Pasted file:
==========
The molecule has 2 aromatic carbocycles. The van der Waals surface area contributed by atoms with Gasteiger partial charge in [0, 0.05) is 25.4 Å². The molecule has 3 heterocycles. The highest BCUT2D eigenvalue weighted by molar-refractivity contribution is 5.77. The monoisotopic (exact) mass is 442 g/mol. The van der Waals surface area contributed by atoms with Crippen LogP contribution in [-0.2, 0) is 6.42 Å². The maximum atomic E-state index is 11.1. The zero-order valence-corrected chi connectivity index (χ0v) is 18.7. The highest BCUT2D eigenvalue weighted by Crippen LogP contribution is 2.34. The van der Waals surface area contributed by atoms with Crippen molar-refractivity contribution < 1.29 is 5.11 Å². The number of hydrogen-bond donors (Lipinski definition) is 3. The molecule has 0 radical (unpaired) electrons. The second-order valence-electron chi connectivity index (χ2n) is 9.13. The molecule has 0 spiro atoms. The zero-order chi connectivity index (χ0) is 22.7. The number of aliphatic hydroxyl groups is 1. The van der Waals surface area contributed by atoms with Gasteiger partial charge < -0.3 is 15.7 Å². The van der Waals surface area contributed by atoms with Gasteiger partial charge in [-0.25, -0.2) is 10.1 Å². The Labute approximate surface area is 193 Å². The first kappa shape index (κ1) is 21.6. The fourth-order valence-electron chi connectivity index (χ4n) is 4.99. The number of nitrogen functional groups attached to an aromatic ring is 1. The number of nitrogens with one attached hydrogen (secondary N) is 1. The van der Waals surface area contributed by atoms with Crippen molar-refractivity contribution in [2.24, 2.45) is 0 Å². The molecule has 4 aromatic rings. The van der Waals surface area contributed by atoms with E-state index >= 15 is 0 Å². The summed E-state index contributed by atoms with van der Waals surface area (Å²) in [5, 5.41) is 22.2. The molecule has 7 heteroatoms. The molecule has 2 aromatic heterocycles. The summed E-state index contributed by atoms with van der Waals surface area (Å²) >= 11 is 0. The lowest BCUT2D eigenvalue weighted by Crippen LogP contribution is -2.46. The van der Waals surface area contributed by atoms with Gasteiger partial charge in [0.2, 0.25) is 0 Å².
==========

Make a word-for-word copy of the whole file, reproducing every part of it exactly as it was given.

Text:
The molecule has 2 aromatic carbocycles. The van der Waals surface area contributed by atoms with Gasteiger partial charge in [0, 0.05) is 25.4 Å². The molecule has 3 heterocycles. The highest BCUT2D eigenvalue weighted by molar-refractivity contribution is 5.77. The monoisotopic (exact) mass is 442 g/mol. The van der Waals surface area contributed by atoms with Crippen LogP contribution in [-0.2, 0) is 6.42 Å². The maximum atomic E-state index is 11.1. The zero-order valence-corrected chi connectivity index (χ0v) is 18.7. The highest BCUT2D eigenvalue weighted by Crippen LogP contribution is 2.34. The van der Waals surface area contributed by atoms with Crippen molar-refractivity contribution < 1.29 is 5.11 Å². The number of hydrogen-bond donors (Lipinski definition) is 3. The molecule has 0 radical (unpaired) electrons. The second-order valence-electron chi connectivity index (χ2n) is 9.13. The molecule has 0 spiro atoms. The zero-order chi connectivity index (χ0) is 22.7. The number of aliphatic hydroxyl groups is 1. The van der Waals surface area contributed by atoms with Gasteiger partial charge < -0.3 is 15.7 Å². The van der Waals surface area contributed by atoms with Gasteiger partial charge in [-0.25, -0.2) is 10.1 Å². The Labute approximate surface area is 193 Å². The first kappa shape index (κ1) is 21.6. The fourth-order valence-electron chi connectivity index (χ4n) is 4.99. The number of nitrogen functional groups attached to an aromatic ring is 1. The number of nitrogens with one attached hydrogen (secondary N) is 1. The van der Waals surface area contributed by atoms with Crippen molar-refractivity contribution in [2.24, 2.45) is 0 Å². The molecule has 4 aromatic rings. The van der Waals surface area contributed by atoms with E-state index >= 15 is 0 Å². The summed E-state index contributed by atoms with van der Waals surface area (Å²) in [5, 5.41) is 22.2. The molecule has 7 heteroatoms. The molecule has 2 aromatic heterocycles. The summed E-state index contributed by atoms with van der Waals surface area (Å²) >= 11 is 0. The lowest BCUT2D eigenvalue weighted by Crippen LogP contribution is -2.46. The van der Waals surface area contributed by atoms with Gasteiger partial charge in [0.2, 0.25) is 0 Å².